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Indiana Department of Natural Resources

For Kids > The Hoosier State > Indiana Department of Natural Resources Indiana Department of Natural Resources

Q. Who is the DNR?
A.
The DNR, or the Department of Natural Resources, is a group of people who work for the benefit of Indiana's natural, cultural and recreational resources.

Q. What does the DNR do?
A. The DNR protects, enhances, preserves, and wisely uses natural, cultural, and recreational resources for the benefit of Indiana's citizens through professional leadership, management, and education.

Q. That is a complicated definition. What exactly does all of that mean?
A. The DNR has two areas of responsibility. The regulatory management team and the land management team. First off, the DNR is in charge of these two areas. Let's learn about those.

Q. What is the regulatory management team?
A.
This team manages water, entomology (bugs) and plant pathology (plant science), historic preservation and archaeology  (preserving Indiana's history), reclamation (coal mining) and oil and gas.

Q. What is the land management team?
A.
The land management team manages state parks and reservoirs, nature preserves (living nature museums), fish and wildlife (hunting, fishing, nongame and endangered wildlife), forestry (trees), outdoor recreation (biking, hiking, ATVs etc.)

Q. Basically, what does all of that mean?
A.
The DNR works to preserve, protect and promote Indiana’s cultural, historical and natural resources. The DNR works on areas such as plants and trees, bugs, wildlife, fish, Indiana's history through artifacts and other items. It also works on recreation like swimming, hunting, fishing, boating, snowmobiling, and more; living nature museums and state parks and reservoirs (lakes) where people can go to enjoy Indiana's natural world.

Q. What types of properties does the DNR own?
A
. The DNR owns state parks and reservoirs, fish and wildlife areas, state forests and nature preserves.

Q. What are state parks and reservoirs and how many does the DNR own?
A.
State parks and reservoirs are a place where Hoosiers can go and experience Indiana’s landscape. The state parks tend to be land areas with hiking, camping, boating (in some cases), fishing and other activities. Reservoirs are areas where dams have been built creating big bodies of water. These reservoirs provide boating and recreational access. The DNR has 33 state parks and reservoirs. You can see the list of all of Indiana's state parks and reservoirs by clicking here.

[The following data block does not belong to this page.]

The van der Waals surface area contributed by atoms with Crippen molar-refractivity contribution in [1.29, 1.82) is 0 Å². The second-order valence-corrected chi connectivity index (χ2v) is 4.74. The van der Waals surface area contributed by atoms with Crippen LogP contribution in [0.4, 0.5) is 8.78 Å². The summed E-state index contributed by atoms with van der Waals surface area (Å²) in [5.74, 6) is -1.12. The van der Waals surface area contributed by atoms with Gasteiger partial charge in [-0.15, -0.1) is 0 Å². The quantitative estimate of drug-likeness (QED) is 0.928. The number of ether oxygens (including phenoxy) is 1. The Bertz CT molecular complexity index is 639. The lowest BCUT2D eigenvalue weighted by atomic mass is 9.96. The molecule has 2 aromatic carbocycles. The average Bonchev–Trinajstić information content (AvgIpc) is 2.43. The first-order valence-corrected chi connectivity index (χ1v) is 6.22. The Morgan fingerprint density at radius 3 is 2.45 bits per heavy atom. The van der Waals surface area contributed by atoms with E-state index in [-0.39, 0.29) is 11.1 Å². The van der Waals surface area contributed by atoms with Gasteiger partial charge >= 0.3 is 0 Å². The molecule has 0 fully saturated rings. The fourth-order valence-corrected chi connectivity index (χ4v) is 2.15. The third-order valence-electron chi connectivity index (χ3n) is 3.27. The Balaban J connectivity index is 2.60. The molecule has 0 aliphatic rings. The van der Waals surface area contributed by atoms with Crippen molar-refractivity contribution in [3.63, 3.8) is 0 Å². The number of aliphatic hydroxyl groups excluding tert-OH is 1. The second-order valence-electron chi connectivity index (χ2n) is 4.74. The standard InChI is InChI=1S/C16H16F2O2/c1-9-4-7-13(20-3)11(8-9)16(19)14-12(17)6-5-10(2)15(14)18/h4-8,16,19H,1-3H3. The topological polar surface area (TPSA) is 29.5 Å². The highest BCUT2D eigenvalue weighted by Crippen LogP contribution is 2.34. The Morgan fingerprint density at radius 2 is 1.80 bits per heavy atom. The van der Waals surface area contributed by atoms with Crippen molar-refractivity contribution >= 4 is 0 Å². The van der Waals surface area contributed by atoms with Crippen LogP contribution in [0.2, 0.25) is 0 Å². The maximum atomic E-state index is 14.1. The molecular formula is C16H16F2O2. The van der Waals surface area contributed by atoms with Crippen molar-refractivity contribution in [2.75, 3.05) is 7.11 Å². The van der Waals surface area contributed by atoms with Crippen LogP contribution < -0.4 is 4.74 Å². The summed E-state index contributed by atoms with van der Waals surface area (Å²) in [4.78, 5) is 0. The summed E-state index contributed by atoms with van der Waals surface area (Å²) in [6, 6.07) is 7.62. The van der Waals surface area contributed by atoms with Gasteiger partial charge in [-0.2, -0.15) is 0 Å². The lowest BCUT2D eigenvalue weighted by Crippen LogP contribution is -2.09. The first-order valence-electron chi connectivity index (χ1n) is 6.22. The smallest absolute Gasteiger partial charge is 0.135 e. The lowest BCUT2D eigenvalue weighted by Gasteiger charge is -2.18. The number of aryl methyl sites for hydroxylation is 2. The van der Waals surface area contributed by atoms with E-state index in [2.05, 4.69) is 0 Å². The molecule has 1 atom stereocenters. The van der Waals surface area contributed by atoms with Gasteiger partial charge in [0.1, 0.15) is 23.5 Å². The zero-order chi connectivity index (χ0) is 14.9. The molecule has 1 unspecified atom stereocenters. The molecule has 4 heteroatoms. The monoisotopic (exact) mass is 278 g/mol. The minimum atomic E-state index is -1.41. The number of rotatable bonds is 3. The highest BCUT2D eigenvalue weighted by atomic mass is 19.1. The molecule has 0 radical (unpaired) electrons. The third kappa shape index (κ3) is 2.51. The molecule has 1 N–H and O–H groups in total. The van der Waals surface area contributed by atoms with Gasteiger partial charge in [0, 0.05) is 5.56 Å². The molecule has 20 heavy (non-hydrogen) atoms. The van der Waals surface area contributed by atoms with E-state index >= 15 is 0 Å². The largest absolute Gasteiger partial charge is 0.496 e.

Q. What is a  fish and wildlife area and how many does the DNR own?
A
. Fish and wildlife areas are places where Hoosiers can go to hunt, fish or trap and view wildlife. There are 22 fish and wildlife areas in Indiana. You can see the list of all of Indiana's fish and wildlife areas by clicking here.

Q. What are the state forests and how many does Indiana have?
A.
The primary purpose of the state forests is to produce timber and watershed protection. Indiana’s state forests also allow some recreational benefits including camping, horsetrails, hunting and fishing. There are 14 state forests in Indiana. There are 22 fish and wildlife areas in Indiana. You can see the list of all of Indiana's state forests by clicking here.

Q. What are the state-owned fish hatcheries?
A.
Yes, the DNR also owns 8 fish hatcheries. Fish are bred to be released into lakes and rivers around Indiana. These hatcheries help keep lakes and rivers stocked with enough fish to provide good fishing. You can see the list of all of Indiana's fish hatcheries by clicking here.

Q. What happens at fish hatcheries?
A.
Fisheries biologists, biologists that work only with fish, work in a facility called a fish hatchery to grow fish. Here, they raise fish eggs of different types of species of fish. When the fish are hatched, the fry (baby fish) are raised and released to stock lakes, streams and ponds.

Q. What are the nature preserves?
A.
Nature preserves are areas that contain high quality natural areas. In other words, they are areas that are still in the same condition that they might have been when European settlers first arrived. They might be old growth forests, prairies, savannas and/or areas that contain rare, threatened or endangered plants or animals. The DNR also owns or works with more than 100 nature preserves throughout Indiana.You can see the list of all of Indiana's nature preserves by clicking here.

Q. Can the public visit nature preserves?
A.
Yes, most preserves are open to the public. Nature preserves that are open to the public are a great place to go hiking, bird watch or study nature. Most nature preserves that allow visitors have a parking lot and trail. Next time you want to go outside, visit a nature preserve near you. They are located all over the state of Indiana. You can see the list of all of Indiana's nature preserves by clicking here.